New analysis reveals the government intends to cut billions of dollars from university research, while reannouncing funds from elsewhere in the budget. By Rick Morton.
Coalition to cut $2 billion a year from university research
The government’s proposed changes to higher education funding will cut $2 billion a year from university research budgets, according to sector analysis.
An unpublished issues brief, cited by the University of Sydney in its submission to the parliamentary inquiry into higher education changes, estimates the reforms will see “as much as ~$2 billion annually cut from core university research funding”. The cuts come as the university sector has already lost some $5 billion from international students this year alone, due to the Covid-19 pandemic.
The University of New South Wales similarly notes in its submission to the inquiry: “Overall, this package removes more than $2 billion from core university funding at the same time as other countries are increasing public funding of research in response to the Covid-19 crisis.”
This week, a federal government plan to bring forward $700 million in university research funding was leaked to the media and has been independently confirmed by The Saturday Paper. According to one university vice-chancellor, however, the move is only a “short-term tactical fix”. This is not new funding – it has simply been taken from money announced for future years.
While the $700 million may help to win support for the contentious higher education reforms, it will cover less than half the annual research funding shortfall that will emerge from major changes created by the Job-Ready Graduates Bill.
What the bill does, in effect, is break a historical link between teaching and research at Australian universities. It will see Commonwealth subsidies fund only the cost of universities delivering instruction in a course, a so-called realignment. The bill will also increase student fees for some courses, such as the arts and humanities, while lowering them in others. It will create 100,000 new student places, mostly at regional universities.
Under the new scheme, the accepted practice of universities taking 40 per cent of teaching time and dedicating it to research activity will no longer be viable, according to these institutions. This is because the government calculation of the cost of course delivery does not account for the allocation of research time in staff costs.
But after years of skirmishes and thwarted attempts to overhaul higher education, the Coalition has the academy right where it wants it: ready to bargain for its very existence.
Nobel prize-winning scientist Professor Peter Doherty told The Saturday Paper that the government’s proposed changes will only serve to “diminish” academic institutions.
“If we want people from outside of Australia to look at us as an advanced nation, then we need to fund universities,” Doherty says. “And if we don’t, we’ll look more like a bunch of hicks who dig stuff out of the ground and do nothing else.”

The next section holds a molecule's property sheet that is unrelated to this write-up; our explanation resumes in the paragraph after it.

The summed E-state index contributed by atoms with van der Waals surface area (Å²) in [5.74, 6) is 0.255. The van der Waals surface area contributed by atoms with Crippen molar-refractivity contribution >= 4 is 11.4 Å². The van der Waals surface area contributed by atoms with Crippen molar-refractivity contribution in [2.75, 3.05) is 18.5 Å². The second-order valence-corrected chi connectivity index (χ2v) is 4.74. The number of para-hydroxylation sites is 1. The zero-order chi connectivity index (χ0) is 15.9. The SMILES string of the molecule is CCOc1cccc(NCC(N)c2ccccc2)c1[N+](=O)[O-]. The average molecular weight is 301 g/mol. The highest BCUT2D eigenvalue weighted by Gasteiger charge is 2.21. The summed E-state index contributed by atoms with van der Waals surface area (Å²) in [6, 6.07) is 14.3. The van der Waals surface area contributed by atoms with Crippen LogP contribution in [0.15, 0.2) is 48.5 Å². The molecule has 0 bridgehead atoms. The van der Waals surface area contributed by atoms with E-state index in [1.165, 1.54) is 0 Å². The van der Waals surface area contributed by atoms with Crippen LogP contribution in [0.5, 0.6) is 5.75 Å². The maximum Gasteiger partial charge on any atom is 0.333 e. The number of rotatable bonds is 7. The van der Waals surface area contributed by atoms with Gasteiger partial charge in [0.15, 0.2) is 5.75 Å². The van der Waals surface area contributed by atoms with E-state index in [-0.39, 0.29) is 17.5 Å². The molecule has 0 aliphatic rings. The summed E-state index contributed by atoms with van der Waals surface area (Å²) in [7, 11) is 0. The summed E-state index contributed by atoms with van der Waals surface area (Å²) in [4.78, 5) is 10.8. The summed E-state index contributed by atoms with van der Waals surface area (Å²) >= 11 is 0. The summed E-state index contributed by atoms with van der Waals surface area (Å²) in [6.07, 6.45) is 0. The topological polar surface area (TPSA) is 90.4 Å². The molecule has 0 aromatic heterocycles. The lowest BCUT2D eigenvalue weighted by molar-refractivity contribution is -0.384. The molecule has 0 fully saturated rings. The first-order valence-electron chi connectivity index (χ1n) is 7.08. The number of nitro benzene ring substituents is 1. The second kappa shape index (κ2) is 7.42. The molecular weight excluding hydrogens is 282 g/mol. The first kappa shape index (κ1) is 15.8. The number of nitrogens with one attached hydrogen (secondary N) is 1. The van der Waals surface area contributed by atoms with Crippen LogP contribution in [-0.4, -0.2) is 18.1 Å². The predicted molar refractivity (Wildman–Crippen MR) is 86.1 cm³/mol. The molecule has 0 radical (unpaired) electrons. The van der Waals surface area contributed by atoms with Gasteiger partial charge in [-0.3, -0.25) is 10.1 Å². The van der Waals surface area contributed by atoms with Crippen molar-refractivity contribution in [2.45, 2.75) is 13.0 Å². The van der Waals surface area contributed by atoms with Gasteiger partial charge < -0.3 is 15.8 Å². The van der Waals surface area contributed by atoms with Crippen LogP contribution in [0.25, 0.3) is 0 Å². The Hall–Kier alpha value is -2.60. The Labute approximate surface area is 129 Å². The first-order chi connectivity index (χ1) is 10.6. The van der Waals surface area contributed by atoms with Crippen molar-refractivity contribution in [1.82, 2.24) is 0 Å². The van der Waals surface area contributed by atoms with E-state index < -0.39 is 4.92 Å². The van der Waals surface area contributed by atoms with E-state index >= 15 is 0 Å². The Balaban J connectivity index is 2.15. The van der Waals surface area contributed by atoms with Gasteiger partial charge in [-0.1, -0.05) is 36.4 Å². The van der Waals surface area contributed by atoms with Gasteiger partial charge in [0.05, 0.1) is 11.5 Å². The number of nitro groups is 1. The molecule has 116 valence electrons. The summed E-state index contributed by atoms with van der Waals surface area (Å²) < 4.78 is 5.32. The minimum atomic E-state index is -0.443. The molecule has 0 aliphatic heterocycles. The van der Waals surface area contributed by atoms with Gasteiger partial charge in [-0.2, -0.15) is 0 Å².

He says that while medical research is a strong sector outside the academy, almost no other field is. And even medical research, he qualifies, relies on university graduates to perform the work of innovation and advancement.
Doherty points to the example of CSL Limited, the former Commonwealth Serum Laboratories, established in 1916 by the Australian government and privatised in the early 1990s.
“CSL can make two variants of the Covid-19 vaccine,” Doherty says. “It could easily have been bought out and moved offshore and we would have no capacity as a nation to manufacture these drugs. Why is it still here? Because they draw off the university talent.”
Crucial research is happening not only in the sciences, however. Following the Black Saturday bushfires in 2009, and the devastation of last summer’s fires, scores of academics and postdoctoral researchers were dispatched to study the behaviour of communities faced with total disaster. Such insight is critical to the success or failure of policy responses, and will only become more vital as climate change makes these events more frequent and intense.
Similarly, during the Covid-19 lockdowns, research teams have embarked on work that examines the social response to extreme lockdown measures – offering an understanding of the impact of loneliness and isolation, and how different groups react to restrictions such as these. This work would be much harder to fund under the government’s bill.
In its submission to the Department of Education, Skills and Employment about the Job-Ready Graduates Bill, the University of Melbourne – consistently ranked one of the country’s best research institutions – warned that “Australia’s research funding is under severe financial pressure”.